Samsung Electronics and Dezeen, a leading design and architectural magazine based in the UK, announced the grand prize winner of the co-hosted ‘Dezeen x
Samsung Electronics and Dezeen, a leading design and architectural magazine based in the UK, announced the grand prize winner of the co-hosted ‘Dezeen x
At this year’s IFA, Samsung Electronics celebrated the launch of its latest eye-catching TV, QLED 8K, by organizing an eye-catching display of another kind.
The WordPress.com Business plan combines fully managed hosting with the freedom to grow and scale your site without limits. Today we’re adding Jetpack Search to WordPress.com Business so you can enjoy powerful and fast on-site search functionality as part of your plan. Once you activate Jetpack Search, you’ll be …
Editor’s note: On the anniversary of the first launch of the Space Shuttle Discovery, we’ll hear from Dr. Ellen R. Stofan, planetary geologist and the John and Adrienne Mars Director of the Smithsonian National Air and Space Museum, about a new 360 film on board the Shuttle that launched the Hubble Space Telescope.
Since the dawn of spaceflight, only a few hundred people have experienced space firsthand. But since the beginning, there have been moments that captured the world’s imagination and challenged our collective Earth-bound perspective. Of the many orbital endeavors that have made headlines through the decades, one of the most enduring and prolific has been the Hubble Space Telescope.
The Hubble has been called one of the most important single scientific instruments of all time. The data it collected has deepened our understanding of the natural world—from the edge of our solar system to the age of the universe—and the images it has returned have brought the startling beauty of the cosmos to people around the world.
Today, on the 34th anniversary of the Space Shuttle Discovery’s maiden voyage, the Smithsonian’s National Air and Space Museum and Google Arts & Culture have teamed up to bring visitors into the orbiter like never before. Two of the astronauts who helped deliver Hubble to orbit as part of STS-31—Maj Gen Charlie Bolden and Dr. Kathy Sullivan—take us on a 360 journey inside Discovery at the Museum’s Steven F. Udvar-Hazy Center.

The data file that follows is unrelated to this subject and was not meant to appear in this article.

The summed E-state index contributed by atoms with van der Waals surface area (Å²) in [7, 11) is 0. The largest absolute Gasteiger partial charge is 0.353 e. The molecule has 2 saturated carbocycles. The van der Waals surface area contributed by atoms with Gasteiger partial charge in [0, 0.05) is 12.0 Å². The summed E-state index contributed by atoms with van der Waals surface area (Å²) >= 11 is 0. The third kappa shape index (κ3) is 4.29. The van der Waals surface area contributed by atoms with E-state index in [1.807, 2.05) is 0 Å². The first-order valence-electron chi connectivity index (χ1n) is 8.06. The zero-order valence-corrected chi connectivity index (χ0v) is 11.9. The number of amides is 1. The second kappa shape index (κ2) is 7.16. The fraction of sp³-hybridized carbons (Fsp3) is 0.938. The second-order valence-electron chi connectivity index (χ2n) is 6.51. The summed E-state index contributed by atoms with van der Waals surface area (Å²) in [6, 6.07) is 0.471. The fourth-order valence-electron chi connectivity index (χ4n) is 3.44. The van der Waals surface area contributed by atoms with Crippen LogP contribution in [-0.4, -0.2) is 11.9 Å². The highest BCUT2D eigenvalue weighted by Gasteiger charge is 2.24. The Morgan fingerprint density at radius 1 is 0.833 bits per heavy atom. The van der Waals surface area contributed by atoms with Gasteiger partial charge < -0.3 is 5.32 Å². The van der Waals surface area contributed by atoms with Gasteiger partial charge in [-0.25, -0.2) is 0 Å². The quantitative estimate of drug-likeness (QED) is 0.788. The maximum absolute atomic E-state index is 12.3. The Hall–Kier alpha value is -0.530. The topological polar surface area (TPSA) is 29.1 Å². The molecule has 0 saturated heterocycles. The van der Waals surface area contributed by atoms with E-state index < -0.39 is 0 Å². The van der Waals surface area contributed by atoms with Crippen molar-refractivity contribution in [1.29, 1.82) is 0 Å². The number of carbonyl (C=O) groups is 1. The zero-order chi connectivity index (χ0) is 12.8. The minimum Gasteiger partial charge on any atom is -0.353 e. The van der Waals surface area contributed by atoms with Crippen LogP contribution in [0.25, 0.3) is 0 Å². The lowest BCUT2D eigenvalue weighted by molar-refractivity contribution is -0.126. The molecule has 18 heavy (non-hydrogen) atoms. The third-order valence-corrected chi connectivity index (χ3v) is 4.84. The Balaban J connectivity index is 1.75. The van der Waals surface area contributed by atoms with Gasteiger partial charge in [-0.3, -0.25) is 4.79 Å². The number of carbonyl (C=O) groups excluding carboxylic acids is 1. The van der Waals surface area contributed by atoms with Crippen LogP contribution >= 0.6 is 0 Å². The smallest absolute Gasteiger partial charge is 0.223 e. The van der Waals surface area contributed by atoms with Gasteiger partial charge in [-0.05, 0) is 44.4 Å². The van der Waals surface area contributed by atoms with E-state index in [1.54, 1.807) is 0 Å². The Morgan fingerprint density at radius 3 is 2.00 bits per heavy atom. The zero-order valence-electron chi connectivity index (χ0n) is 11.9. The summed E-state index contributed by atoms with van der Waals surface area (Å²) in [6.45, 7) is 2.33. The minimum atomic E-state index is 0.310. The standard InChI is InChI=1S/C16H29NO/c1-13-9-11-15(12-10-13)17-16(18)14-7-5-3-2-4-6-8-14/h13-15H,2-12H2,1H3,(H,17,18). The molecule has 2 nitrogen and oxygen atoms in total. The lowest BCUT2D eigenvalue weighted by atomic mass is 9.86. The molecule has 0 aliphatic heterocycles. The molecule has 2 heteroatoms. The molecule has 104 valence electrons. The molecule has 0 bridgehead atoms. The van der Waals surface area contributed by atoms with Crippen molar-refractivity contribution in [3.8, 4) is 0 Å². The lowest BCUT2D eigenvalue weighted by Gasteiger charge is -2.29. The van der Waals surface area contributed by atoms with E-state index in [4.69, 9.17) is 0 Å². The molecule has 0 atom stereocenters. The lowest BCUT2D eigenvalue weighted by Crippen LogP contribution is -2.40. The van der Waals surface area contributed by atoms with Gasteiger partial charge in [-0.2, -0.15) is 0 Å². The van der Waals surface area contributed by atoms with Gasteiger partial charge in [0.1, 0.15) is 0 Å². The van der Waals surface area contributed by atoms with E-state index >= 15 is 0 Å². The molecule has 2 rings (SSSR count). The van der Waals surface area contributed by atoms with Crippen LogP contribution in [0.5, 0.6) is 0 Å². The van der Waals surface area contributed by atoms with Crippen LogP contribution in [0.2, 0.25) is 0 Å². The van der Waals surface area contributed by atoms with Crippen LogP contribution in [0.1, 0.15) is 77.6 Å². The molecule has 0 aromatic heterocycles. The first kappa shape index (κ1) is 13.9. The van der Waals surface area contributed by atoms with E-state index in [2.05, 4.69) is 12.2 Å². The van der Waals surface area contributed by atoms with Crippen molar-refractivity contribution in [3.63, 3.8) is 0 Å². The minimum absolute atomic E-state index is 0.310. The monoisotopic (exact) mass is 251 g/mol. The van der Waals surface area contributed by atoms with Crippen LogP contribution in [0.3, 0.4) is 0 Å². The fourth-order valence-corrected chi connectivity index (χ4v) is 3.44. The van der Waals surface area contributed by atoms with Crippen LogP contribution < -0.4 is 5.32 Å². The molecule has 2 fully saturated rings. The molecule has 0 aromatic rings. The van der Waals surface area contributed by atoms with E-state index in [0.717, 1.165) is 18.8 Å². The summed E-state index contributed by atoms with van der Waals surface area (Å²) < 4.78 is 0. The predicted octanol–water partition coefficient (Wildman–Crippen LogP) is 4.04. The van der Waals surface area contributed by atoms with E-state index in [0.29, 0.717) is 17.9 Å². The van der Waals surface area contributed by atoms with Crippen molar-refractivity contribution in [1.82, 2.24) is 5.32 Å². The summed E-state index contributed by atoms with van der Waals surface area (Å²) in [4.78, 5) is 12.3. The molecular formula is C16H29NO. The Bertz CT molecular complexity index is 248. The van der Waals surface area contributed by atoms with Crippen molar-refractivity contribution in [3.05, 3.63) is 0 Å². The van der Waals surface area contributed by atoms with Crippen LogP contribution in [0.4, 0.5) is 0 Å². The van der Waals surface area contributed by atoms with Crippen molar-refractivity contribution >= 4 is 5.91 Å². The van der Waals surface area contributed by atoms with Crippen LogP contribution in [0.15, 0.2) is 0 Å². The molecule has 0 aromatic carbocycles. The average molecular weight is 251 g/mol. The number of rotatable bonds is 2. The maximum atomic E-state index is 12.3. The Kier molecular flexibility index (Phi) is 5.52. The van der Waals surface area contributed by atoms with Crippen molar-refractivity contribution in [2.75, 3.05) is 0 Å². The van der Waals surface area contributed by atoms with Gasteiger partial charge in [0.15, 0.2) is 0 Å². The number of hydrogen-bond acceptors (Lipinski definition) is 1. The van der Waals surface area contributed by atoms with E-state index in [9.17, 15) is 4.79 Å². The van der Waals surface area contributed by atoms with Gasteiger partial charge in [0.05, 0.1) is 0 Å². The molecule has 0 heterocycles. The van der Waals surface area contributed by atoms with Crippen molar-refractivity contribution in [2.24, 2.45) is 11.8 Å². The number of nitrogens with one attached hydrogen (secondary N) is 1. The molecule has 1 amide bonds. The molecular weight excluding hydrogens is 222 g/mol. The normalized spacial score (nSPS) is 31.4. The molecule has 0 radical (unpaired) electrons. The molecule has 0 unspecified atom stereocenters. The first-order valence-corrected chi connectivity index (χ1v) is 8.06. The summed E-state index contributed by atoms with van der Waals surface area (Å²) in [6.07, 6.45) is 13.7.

The video was captured using Google’s Halo camera, and takes us along with the astronauts as they climb aboard the spacecraft together for the first time in 28 years. Charlie and Kathy show us what life in space was like from dawn (they saw 16 sunrises and sunsets each day) to dinnertime (sometimes eaten on the ceiling), and relive the moment they deployed Hubble after years of planning and training.
STS-31 is just one great example of why Discovery was called the champion of the Shuttle fleet—and why it is now on display as part of the Smithsonian’s national collection. Discovery flew every kind of mission the Space Shuttle was designed to fly, from Hubble’s deployment to the delivery and assembly of International Space Station modules and more. Today, we’re celebrating the orbiter’s 39 missions and 365 total days in space with this special immersive film, 15 digital exhibits, virtual tours, and over 200 online artifacts.
As we enter a new era of spaceflight in the years ahead—with NASA’s Commercial Crew Program and the development of Hubble’s successor, the James Webb Space Telescope—I hope this new collection demonstrates the remarkable progress we’ve made toward unlocking the mysteries of the universe, and how much farther we can go together. Explore the magic of Discovery Space Shuttle on Google Arts & Culture.
This summer, we’ve brought the Google Assistant to more devices across Europe and the rest of the world to help you get answers and get things done in more languages (most recently supporting Spanish, Swedish and Dutch).
At IFA 2018, we’re adding multilingual support, so that the Assistant will be able to understand and speak more than one language at a time. Additionally, we’ll be introducing new phones and a broad range of devices and appliances for the home that support the Assistant from our growing ecosystem of partners in Europe.
Family members in bilingual homes often switch back and forth between languages, and now the Assistant can keep up. With our advancement in speech recognition, you can now speak two languages interchangeably with the Assistant on smart speakers and phones and the Assistant will respond in kind. This is a first-of-its-kind feature only available on the Assistant and is part of our multi-year effort to make your conversations with the Assistant more natural.
If you’re looking for an answer in English, ask, “Hey Google, what’s the weather like today?” If you’re craving tunes from your favorite German hip hop band, just ask “Hey Google, spiele die Fantastischen Vier.” Currently, the Assistant can understand any pair of languages within English, German, French, Spanish, Italian, and Japanese. We’ll be expanding to more languages in the coming months.